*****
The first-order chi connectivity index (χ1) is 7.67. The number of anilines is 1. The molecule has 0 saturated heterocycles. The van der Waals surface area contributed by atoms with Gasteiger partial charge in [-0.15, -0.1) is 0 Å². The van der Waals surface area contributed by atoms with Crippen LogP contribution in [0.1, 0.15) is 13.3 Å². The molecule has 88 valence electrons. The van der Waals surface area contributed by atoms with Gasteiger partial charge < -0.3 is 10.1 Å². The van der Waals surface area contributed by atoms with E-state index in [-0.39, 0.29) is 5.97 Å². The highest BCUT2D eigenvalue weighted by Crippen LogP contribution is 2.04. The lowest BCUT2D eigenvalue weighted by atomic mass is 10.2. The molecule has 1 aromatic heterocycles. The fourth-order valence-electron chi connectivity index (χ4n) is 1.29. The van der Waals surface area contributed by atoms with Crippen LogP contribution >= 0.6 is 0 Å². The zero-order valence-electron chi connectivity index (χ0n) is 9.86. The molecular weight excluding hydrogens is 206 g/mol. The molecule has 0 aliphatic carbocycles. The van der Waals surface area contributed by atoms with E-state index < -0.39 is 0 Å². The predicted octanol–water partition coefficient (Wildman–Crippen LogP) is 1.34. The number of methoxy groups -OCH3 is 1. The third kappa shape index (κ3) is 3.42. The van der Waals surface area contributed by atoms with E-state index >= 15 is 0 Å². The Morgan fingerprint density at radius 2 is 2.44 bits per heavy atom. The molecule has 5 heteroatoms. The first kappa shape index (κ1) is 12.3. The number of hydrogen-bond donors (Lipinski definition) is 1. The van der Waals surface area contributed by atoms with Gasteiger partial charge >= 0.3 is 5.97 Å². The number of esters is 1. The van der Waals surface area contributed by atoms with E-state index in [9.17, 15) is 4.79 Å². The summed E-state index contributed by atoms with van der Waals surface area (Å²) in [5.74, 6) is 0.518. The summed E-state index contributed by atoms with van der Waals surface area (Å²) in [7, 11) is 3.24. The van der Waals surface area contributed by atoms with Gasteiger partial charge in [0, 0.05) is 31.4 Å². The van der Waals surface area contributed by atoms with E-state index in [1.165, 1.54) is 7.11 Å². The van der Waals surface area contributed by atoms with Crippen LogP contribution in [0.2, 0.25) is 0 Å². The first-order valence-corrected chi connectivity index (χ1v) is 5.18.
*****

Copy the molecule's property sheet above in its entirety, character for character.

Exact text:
The first-order chi connectivity index (χ1) is 7.67. The number of anilines is 1. The molecule has 0 saturated heterocycles. The van der Waals surface area contributed by atoms with Gasteiger partial charge in [-0.15, -0.1) is 0 Å². The van der Waals surface area contributed by atoms with Crippen LogP contribution in [0.1, 0.15) is 13.3 Å². The molecule has 88 valence electrons. The van der Waals surface area contributed by atoms with Gasteiger partial charge < -0.3 is 10.1 Å². The van der Waals surface area contributed by atoms with E-state index in [-0.39, 0.29) is 5.97 Å². The highest BCUT2D eigenvalue weighted by Crippen LogP contribution is 2.04. The lowest BCUT2D eigenvalue weighted by atomic mass is 10.2. The molecule has 1 aromatic heterocycles. The fourth-order valence-electron chi connectivity index (χ4n) is 1.29. The van der Waals surface area contributed by atoms with Crippen LogP contribution >= 0.6 is 0 Å². The zero-order valence-electron chi connectivity index (χ0n) is 9.86. The molecular weight excluding hydrogens is 206 g/mol. The molecule has 0 aliphatic carbocycles. The van der Waals surface area contributed by atoms with E-state index < -0.39 is 0 Å². The predicted octanol–water partition coefficient (Wildman–Crippen LogP) is 1.34. The number of methoxy groups -OCH3 is 1. The third kappa shape index (κ3) is 3.42. The van der Waals surface area contributed by atoms with E-state index >= 15 is 0 Å². The Morgan fingerprint density at radius 2 is 2.44 bits per heavy atom. The molecule has 5 heteroatoms. The first kappa shape index (κ1) is 12.3. The number of hydrogen-bond donors (Lipinski definition) is 1. The van der Waals surface area contributed by atoms with Gasteiger partial charge >= 0.3 is 5.97 Å². The number of esters is 1. The van der Waals surface area contributed by atoms with E-state index in [9.17, 15) is 4.79 Å². The summed E-state index contributed by atoms with van der Waals surface area (Å²) in [5.74, 6) is 0.518. The summed E-state index contributed by atoms with van der Waals surface area (Å²) in [7, 11) is 3.24. The van der Waals surface area contributed by atoms with Gasteiger partial charge in [0, 0.05) is 31.4 Å². The van der Waals surface area contributed by atoms with E-state index in [1.165, 1.54) is 7.11 Å². The van der Waals surface area contributed by atoms with Crippen LogP contribution in [0.2, 0.25) is 0 Å². The first-order valence-corrected chi connectivity index (χ1v) is 5.18.